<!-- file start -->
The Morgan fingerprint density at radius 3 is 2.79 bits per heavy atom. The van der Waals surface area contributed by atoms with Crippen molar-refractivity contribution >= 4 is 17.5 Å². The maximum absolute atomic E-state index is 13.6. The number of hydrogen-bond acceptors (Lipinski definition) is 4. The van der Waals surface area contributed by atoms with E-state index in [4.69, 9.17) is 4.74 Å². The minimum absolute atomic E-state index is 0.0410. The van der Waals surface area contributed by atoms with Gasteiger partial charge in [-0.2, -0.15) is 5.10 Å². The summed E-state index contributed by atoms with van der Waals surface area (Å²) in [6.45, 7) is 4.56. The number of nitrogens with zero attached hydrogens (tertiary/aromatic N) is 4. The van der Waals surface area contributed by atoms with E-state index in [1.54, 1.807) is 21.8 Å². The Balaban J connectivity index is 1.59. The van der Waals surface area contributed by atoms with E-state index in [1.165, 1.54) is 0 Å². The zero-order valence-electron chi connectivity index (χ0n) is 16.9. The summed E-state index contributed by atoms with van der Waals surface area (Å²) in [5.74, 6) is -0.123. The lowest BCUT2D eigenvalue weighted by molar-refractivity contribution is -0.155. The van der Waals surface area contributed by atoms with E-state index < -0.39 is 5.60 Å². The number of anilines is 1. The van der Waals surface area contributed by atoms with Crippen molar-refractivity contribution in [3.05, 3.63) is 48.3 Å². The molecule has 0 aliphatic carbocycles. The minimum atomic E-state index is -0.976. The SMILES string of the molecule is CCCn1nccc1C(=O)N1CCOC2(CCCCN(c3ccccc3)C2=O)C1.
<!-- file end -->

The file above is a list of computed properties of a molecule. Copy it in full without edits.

The Morgan fingerprint density at radius 3 is 2.79 bits per heavy atom. The van der Waals surface area contributed by atoms with Crippen molar-refractivity contribution >= 4 is 17.5 Å². The maximum absolute atomic E-state index is 13.6. The number of hydrogen-bond acceptors (Lipinski definition) is 4. The van der Waals surface area contributed by atoms with E-state index in [4.69, 9.17) is 4.74 Å². The minimum absolute atomic E-state index is 0.0410. The van der Waals surface area contributed by atoms with Gasteiger partial charge in [-0.2, -0.15) is 5.10 Å². The summed E-state index contributed by atoms with van der Waals surface area (Å²) in [6.45, 7) is 4.56. The number of nitrogens with zero attached hydrogens (tertiary/aromatic N) is 4. The van der Waals surface area contributed by atoms with E-state index in [1.54, 1.807) is 21.8 Å². The Balaban J connectivity index is 1.59. The van der Waals surface area contributed by atoms with E-state index in [1.165, 1.54) is 0 Å². The zero-order valence-electron chi connectivity index (χ0n) is 16.9. The summed E-state index contributed by atoms with van der Waals surface area (Å²) in [5.74, 6) is -0.123. The lowest BCUT2D eigenvalue weighted by molar-refractivity contribution is -0.155. The van der Waals surface area contributed by atoms with E-state index < -0.39 is 5.60 Å². The number of anilines is 1. The van der Waals surface area contributed by atoms with Crippen molar-refractivity contribution in [3.05, 3.63) is 48.3 Å². The molecule has 0 aliphatic carbocycles. The minimum atomic E-state index is -0.976. The SMILES string of the molecule is CCCn1nccc1C(=O)N1CCOC2(CCCCN(c3ccccc3)C2=O)C1.